Body of climber missing since 1986 discovered on melting Swiss glacier


The remains of a German man who went missing while climbing near Switzerland’s iconic Matterhorn mountain 37 years ago have been recovered.

DNA tests confirmed the remains belonged to the 38-year-old, who went missing in September 1986.

The discovery was made by climbers hiking along the Theodul Glacier in Zermatt on 12 July, police in the Valais canton said.

“DNA analysis enabled the identification of a mountain climber who had been missing since 1986,” police said in a statement.

“In September 1986, a German climber, who was 38 at the time, had been reported missing after not returning from a hike.”

The police did not give details about the man’s identity or the circumstances of his death.

The force published a photo of a lone hiking boot with red laces sticking out of the snow which belonged to the climber.

More on Germany

Shrinking glaciers uncover climbers’ bodies

Swiss climatologists and other experts say the country’s glaciers have been melting at accelerated rates in recent years, which they attribute in part to man-made climate change.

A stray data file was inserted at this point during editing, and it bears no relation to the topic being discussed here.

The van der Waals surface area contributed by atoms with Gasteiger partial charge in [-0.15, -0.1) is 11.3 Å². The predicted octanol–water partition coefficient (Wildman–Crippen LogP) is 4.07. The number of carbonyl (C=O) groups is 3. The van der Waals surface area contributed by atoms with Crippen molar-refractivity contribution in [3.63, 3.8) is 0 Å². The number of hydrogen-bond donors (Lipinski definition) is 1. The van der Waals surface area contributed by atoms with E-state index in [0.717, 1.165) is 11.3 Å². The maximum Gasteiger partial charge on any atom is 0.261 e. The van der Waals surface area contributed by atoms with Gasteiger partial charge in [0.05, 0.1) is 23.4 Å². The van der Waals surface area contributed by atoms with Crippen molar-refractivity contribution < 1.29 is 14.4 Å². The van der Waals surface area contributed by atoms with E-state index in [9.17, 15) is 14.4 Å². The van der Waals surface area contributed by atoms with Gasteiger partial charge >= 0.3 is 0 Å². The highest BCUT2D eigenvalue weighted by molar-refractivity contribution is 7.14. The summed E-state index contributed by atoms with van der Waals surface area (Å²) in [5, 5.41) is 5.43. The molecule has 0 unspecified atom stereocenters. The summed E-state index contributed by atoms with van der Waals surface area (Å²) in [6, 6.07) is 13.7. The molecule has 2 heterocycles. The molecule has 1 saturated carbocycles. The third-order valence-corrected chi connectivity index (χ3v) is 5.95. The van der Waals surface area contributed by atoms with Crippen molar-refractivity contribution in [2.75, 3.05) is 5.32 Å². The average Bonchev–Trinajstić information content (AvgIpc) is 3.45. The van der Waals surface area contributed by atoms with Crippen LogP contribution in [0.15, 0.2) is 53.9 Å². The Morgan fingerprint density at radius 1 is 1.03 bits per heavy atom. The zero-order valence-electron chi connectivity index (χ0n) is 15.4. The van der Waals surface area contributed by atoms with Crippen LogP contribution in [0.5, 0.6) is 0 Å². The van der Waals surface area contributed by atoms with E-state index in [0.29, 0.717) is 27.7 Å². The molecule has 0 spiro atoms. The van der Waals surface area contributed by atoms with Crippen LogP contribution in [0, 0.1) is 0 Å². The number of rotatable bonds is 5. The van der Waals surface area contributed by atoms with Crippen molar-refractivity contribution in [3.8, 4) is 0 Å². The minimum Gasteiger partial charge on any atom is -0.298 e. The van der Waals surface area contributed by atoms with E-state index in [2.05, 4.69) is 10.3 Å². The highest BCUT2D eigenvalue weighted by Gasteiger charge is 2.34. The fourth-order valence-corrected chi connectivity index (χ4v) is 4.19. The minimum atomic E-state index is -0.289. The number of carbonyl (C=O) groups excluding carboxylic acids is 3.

The shrinking glaciers have led to the discovery of the bodies of climbers who disappeared over the last few decades.

Read more:
Swiss voters back ambitious plans to save melting glaciers in referendum
World has lost battle to stop glaciers melting and sea level rising

In 2015, the remains of two young Japanese climbers who went missing on the Matterhorn in a 1970 snowstorm were found and their identities confirmed through DNA testing.

Last year, Switzerland’s glaciers registered their worst melt rate since records began more than a century ago.

They lost 6% of their remaining volume, nearly double the previous record in 2003.

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